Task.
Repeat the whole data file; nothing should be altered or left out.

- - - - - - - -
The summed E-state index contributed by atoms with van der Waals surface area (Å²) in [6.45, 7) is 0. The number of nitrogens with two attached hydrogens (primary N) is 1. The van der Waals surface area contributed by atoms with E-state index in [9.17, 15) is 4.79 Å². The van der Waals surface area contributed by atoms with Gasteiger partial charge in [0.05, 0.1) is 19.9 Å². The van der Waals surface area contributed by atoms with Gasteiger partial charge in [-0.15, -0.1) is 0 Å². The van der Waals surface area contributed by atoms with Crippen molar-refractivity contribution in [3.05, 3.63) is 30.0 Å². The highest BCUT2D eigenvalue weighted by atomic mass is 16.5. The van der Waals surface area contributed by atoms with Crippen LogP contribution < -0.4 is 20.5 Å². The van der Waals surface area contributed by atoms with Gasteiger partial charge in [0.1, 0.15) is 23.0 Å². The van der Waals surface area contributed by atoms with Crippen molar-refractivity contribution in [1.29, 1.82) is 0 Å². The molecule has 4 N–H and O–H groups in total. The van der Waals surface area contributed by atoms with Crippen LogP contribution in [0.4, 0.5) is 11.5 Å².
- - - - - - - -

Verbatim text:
The summed E-state index contributed by atoms with van der Waals surface area (Å²) in [6.45, 7) is 0. The number of nitrogens with two attached hydrogens (primary N) is 1. The van der Waals surface area contributed by atoms with E-state index in [9.17, 15) is 4.79 Å². The van der Waals surface area contributed by atoms with Gasteiger partial charge in [0.05, 0.1) is 19.9 Å². The van der Waals surface area contributed by atoms with Gasteiger partial charge in [-0.15, -0.1) is 0 Å². The van der Waals surface area contributed by atoms with Crippen molar-refractivity contribution in [3.05, 3.63) is 30.0 Å². The highest BCUT2D eigenvalue weighted by atomic mass is 16.5. The van der Waals surface area contributed by atoms with Crippen LogP contribution < -0.4 is 20.5 Å². The van der Waals surface area contributed by atoms with Gasteiger partial charge in [0.1, 0.15) is 23.0 Å². The van der Waals surface area contributed by atoms with Crippen molar-refractivity contribution in [1.29, 1.82) is 0 Å². The molecule has 4 N–H and O–H groups in total. The van der Waals surface area contributed by atoms with Crippen LogP contribution in [0.4, 0.5) is 11.5 Å².